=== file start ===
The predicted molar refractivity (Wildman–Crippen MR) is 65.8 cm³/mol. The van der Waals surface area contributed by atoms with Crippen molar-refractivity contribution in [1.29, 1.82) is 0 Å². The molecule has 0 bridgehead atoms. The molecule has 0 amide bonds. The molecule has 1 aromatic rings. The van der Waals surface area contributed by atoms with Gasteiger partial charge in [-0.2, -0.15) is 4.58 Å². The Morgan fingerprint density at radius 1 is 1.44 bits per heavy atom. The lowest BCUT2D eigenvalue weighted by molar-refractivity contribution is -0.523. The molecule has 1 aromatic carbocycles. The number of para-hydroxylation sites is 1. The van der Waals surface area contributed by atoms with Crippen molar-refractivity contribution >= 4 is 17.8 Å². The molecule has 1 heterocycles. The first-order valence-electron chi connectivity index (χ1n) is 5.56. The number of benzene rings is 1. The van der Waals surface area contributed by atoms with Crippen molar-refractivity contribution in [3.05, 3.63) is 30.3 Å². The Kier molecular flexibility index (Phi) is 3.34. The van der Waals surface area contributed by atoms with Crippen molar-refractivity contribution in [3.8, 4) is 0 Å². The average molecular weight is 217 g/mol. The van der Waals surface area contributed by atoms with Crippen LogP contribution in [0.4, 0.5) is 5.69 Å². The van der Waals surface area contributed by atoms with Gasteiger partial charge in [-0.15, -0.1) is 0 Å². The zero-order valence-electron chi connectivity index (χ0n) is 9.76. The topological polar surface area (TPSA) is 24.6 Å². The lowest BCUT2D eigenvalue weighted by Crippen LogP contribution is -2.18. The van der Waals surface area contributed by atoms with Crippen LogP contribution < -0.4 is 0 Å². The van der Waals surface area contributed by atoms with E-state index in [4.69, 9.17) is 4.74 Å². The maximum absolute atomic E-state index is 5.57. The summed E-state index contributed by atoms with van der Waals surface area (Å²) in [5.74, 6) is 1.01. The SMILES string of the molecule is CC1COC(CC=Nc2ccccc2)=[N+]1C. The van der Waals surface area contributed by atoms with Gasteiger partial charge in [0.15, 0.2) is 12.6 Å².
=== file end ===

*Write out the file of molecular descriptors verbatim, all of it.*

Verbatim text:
The predicted molar refractivity (Wildman–Crippen MR) is 65.8 cm³/mol. The van der Waals surface area contributed by atoms with Crippen molar-refractivity contribution in [1.29, 1.82) is 0 Å². The molecule has 0 bridgehead atoms. The molecule has 0 amide bonds. The molecule has 1 aromatic rings. The van der Waals surface area contributed by atoms with Gasteiger partial charge in [-0.2, -0.15) is 4.58 Å². The Morgan fingerprint density at radius 1 is 1.44 bits per heavy atom. The lowest BCUT2D eigenvalue weighted by molar-refractivity contribution is -0.523. The molecule has 1 aromatic carbocycles. The number of para-hydroxylation sites is 1. The van der Waals surface area contributed by atoms with Crippen molar-refractivity contribution >= 4 is 17.8 Å². The molecule has 1 heterocycles. The first-order valence-electron chi connectivity index (χ1n) is 5.56. The number of benzene rings is 1. The van der Waals surface area contributed by atoms with Crippen molar-refractivity contribution in [3.05, 3.63) is 30.3 Å². The Kier molecular flexibility index (Phi) is 3.34. The van der Waals surface area contributed by atoms with Crippen molar-refractivity contribution in [3.8, 4) is 0 Å². The average molecular weight is 217 g/mol. The van der Waals surface area contributed by atoms with Crippen LogP contribution in [0.4, 0.5) is 5.69 Å². The van der Waals surface area contributed by atoms with Gasteiger partial charge in [-0.15, -0.1) is 0 Å². The zero-order valence-electron chi connectivity index (χ0n) is 9.76. The topological polar surface area (TPSA) is 24.6 Å². The lowest BCUT2D eigenvalue weighted by Crippen LogP contribution is -2.18. The van der Waals surface area contributed by atoms with Crippen LogP contribution < -0.4 is 0 Å². The van der Waals surface area contributed by atoms with E-state index in [4.69, 9.17) is 4.74 Å². The maximum absolute atomic E-state index is 5.57. The summed E-state index contributed by atoms with van der Waals surface area (Å²) in [5.74, 6) is 1.01. The SMILES string of the molecule is CC1COC(CC=Nc2ccccc2)=[N+]1C. The van der Waals surface area contributed by atoms with Gasteiger partial charge in [0.15, 0.2) is 12.6 Å².